Home Safety—Carbon Monoxide Detectors & Regular Maintenance
Your home is a sanctuary. It is where you and your family spend most of your life. Part of making your home a haven of comfort is ensuring
that it is also safe. When heating Portland homes or powering appliances with gas, wood, oil or coal, homeowners and their families benefit from the preventive services that licensed contractors provide during annual inspections. Along with maintaining appliances, it is also a good idea to regularly test carbon monoxide detectors and schedule annual inspections of a home’s furnace exhaust system.
Heating Portland Homes: Why Carbon Monoxide Matters
Burning fuel—such as gas, oil, coal or wood—produces carbon dioxide. This gas is responsible for over 20,000 emergency room visits each year. While utility companies give natural gas an unpleasant odor, carbon monoxide does not have a distinct odor, color, or taste. When individuals state that they smell carbon monoxide, they generally smell the byproduct of the burning fuel, like smoke or exhaust.
The following produce carbon monoxide:
- Gas-powered vehicles and machinery
- Fuel-burning appliances
- Charcoal and gas grills
- Gas stoves
- Wood and gas fireplaces
Carbon monoxide exists in nature and bodies need a small percentage of the gas to function. When carbon monoxide enters the body through the skin and inhalation, it binds to hemoglobin in the blood. When this occurs in higher concentrations, red blood cells cannot carry oxygen throughout the body.
Most instances of carbon monoxide poisoning occur when an individual is exposed to the gas in an enclosed space that is not ventilated. Symptoms of carbon monoxide poisoning include headaches, dizziness, nausea, confusion, drowsiness and vision problems. You might think that you suffered food poisoning or have the flu, but then find that you feel better when you are outside.
If you suspect carbon monoxide poisoning:
- Move yourself and anyone else affected by the gas outside right away.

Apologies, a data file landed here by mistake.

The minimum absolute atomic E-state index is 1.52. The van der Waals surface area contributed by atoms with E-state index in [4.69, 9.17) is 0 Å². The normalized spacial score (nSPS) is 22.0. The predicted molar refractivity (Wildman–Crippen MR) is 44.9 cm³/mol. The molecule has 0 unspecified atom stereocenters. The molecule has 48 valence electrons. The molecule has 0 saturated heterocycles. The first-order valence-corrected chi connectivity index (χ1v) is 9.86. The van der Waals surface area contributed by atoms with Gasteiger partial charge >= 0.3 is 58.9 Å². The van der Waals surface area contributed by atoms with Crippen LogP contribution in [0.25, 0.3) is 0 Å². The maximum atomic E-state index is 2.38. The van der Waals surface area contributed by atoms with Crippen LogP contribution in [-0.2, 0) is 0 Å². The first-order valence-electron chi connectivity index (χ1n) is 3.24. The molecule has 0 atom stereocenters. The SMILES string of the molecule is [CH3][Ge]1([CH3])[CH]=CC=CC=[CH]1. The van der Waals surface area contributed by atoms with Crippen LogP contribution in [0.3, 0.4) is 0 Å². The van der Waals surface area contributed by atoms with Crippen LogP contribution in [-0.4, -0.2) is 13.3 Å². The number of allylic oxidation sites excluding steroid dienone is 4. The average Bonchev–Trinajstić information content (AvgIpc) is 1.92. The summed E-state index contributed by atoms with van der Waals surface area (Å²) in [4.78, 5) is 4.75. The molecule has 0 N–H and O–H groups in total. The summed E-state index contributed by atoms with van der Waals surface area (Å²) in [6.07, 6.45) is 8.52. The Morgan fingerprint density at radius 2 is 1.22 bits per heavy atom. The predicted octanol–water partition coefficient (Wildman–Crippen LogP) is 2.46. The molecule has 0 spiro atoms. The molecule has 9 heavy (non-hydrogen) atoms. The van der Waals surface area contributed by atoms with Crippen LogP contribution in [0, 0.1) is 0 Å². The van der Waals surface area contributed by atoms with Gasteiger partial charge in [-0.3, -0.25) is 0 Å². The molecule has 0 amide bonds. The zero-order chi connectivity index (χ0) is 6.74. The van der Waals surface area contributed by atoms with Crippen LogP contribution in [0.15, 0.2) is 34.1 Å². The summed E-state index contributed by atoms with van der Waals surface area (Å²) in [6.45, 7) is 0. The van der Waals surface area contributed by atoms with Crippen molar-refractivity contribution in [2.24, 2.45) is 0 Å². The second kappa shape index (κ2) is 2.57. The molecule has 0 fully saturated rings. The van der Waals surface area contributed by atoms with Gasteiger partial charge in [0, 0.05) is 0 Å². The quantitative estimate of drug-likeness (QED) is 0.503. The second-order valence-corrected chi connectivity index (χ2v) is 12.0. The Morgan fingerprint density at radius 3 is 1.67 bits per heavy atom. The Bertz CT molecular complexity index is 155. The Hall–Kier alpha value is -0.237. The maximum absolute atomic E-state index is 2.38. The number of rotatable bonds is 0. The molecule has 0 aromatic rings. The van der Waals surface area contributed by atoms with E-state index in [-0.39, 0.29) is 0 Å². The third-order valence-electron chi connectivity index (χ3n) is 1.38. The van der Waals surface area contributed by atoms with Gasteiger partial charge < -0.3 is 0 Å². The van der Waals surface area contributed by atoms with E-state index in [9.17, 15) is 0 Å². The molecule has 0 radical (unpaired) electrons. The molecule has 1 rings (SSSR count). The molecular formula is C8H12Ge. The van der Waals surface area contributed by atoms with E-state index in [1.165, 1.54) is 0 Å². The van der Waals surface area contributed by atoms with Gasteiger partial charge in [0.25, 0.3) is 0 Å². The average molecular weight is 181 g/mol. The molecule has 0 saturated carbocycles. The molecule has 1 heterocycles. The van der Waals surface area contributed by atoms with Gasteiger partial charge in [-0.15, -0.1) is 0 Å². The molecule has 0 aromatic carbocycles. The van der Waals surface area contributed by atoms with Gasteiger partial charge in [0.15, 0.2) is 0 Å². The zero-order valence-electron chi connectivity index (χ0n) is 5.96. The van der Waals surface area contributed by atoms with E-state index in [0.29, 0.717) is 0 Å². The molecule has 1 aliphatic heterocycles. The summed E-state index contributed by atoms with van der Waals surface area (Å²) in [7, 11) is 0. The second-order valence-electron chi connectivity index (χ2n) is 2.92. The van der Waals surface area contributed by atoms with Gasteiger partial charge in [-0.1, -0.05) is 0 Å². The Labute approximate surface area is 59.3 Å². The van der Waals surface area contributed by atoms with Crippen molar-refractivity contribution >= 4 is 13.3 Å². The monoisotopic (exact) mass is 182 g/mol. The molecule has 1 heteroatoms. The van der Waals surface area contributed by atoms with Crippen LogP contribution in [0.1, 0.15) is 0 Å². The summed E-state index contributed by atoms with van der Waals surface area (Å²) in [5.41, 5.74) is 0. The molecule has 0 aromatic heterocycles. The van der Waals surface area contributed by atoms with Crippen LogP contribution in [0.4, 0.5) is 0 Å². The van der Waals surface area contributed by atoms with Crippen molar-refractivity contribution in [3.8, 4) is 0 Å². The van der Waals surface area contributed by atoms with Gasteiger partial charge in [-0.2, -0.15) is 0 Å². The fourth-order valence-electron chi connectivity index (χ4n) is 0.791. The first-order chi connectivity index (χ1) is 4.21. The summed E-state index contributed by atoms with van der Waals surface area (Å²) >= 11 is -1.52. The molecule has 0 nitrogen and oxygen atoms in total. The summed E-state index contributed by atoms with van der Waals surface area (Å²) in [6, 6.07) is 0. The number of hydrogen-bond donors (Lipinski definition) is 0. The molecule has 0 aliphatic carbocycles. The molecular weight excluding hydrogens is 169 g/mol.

- Call 9-1-1.
How to Prevent Carbon Monoxide Poisoning
- Install carbon monoxide detectors throughout your home, including near your bedroom. Even if you do not have gas appliances or a fireplace in your home, it is still a good idea to have at least one detector, particularly if you like to burn candles. Change the batteries in carbon monoxide detectors twice a year. Replace the detectors every five years.
- Hire a qualified licensed technician to inspect and maintain fuel-burning appliances every year. These appliances include those that run off gas, oil, wood or coal.
- Do not use outdoor grills, generators, portable flameless chemical heaters and other items meant for outdoor use inside your home.
- If the power goes out for a prolonged period and you do not have fireplace, stay at an emergency shelter, hotel, or friend’s home. Do not try to heat your home using candles or outdoor appliances. If the heating system breaks down and the electricity in your home remains unaffected, contact an HVAC contractor right away.
- Ensure that all gas appliances in your home vent outdoors.
- If the vent pipes from fuel-burning appliances crack or break, turn the appliance off and call a qualified technician right away. Do not patch the pipe with tape, gum or objects.
- Hire a professional to inspect and clean your chimneys every year.
- Do not leave your car running in the garage, even if the garage door is open.
At AAA Heating & Cooling, the safety and health of your family and home are our top priorities. We want your home to be a safe haven that feels comfortable throughout the year. If you have fuel-burning appliances, gain added peace of mind by pairing annual appliance inspections with our Indoor Air Monitoring services. Using state-of-the-art indoor air quality monitoring systems, our technicians obtain precise reports regarding harmful particulates found in your home so they can provide you with informed recommendations. If you have any concerns about your heating and cooling system, don’t hesitate to get in touch with AAA Heating & Cooling at any time of the day or night.
Photo by Shilad Sen via CC License